Speaking of anti-semitic German trash

Archaeologists are excavating three sites from Martin Luther’s life: the floor of the building where Luther was born, his parents’ house, and his residence in the monastery of Wittenberg where he lived with his family after the Reformation.

They’ve found all kinds of interesting little discarded geegaws in his kitchen trash.

The digs exposed toys and food remains, broken dishes and grain (dated to the year 1500, using the C-14 method). The archeologists also found his wife’s wedding ring and a hoard of 250 silver coins. [...]

The archeologists have already been hard at work in the old abbey in Wittenberg. They scored a direct hit in the rear courtyard, where they found a waste pit filled with a collection of the family’s refuse.

The find reveals that the doctor worked in a heated room with a view of the Elbe River. He spent his evenings writing in the light of lamps filled with animal fat. The dig contained the bindings of parchment books, several “quill knives” to sharpen goose quills, as well as four writing sets containing sand, ink and styluses.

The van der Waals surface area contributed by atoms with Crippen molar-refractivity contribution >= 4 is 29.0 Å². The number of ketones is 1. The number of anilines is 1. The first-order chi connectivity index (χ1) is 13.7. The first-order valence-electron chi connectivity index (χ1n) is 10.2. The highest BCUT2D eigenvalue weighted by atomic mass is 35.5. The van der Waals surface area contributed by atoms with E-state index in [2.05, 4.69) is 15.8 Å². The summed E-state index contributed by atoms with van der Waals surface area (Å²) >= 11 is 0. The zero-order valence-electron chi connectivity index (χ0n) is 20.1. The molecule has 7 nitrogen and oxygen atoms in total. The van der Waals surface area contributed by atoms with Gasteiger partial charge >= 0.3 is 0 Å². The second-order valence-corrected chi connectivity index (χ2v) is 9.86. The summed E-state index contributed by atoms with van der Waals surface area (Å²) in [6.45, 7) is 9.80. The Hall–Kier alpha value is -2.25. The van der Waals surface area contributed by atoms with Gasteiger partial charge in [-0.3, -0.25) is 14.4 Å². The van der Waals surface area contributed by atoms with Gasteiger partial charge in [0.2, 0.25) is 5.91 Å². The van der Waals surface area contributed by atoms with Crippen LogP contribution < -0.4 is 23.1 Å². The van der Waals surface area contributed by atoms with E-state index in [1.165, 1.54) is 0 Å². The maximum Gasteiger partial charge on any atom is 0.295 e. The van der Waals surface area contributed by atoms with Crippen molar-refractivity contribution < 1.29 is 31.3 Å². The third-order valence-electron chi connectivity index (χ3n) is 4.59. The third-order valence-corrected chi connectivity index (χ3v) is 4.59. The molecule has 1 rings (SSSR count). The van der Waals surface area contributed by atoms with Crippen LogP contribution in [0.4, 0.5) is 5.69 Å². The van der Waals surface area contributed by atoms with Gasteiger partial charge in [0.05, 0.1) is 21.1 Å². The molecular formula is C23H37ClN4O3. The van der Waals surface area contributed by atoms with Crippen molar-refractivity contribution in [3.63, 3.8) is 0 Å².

He lived in style as a boy, too, despite his tall tales of being a poor miner’s son. His family trash testifies to his gourmet diet and expensive toys.

It was on this farm that young Martin and his siblings played, surrounded by flocks of geese and chickens. The fragments at the site reveal that they played with crossbows, clay marbles and bowling pins made of beef bones — toys not every family could afford at the time.

The remains of kitchen scraps discovered on the property reveal that the family frequently ate roast goose and the tender meat of young pigs. During Lent, the Luther family ate expensive ocean fish, like herring, codfish and plaice.

This remarkable collection of Lutherian artifacts will be going on display starting tomorrow at the German State Museum of Prehistory.

Fun fact: he claimed to chase the devil away with his farts. For. Reals.

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2 Comments »

Comment by Dina
2008-10-31 01:15:56

Today is Reformation Day. Appropriate post.
Not that I’m a great fan of Luther (you made a good title), but I’d love to dig there. I wonder if the site still stinks. :evil:

Comment by livius drusus
2008-10-31 09:17:57

The exhibit opens today to coincide with Reformation Day, in fact.

I was hoping you’d dig my title. :evil:

 
 
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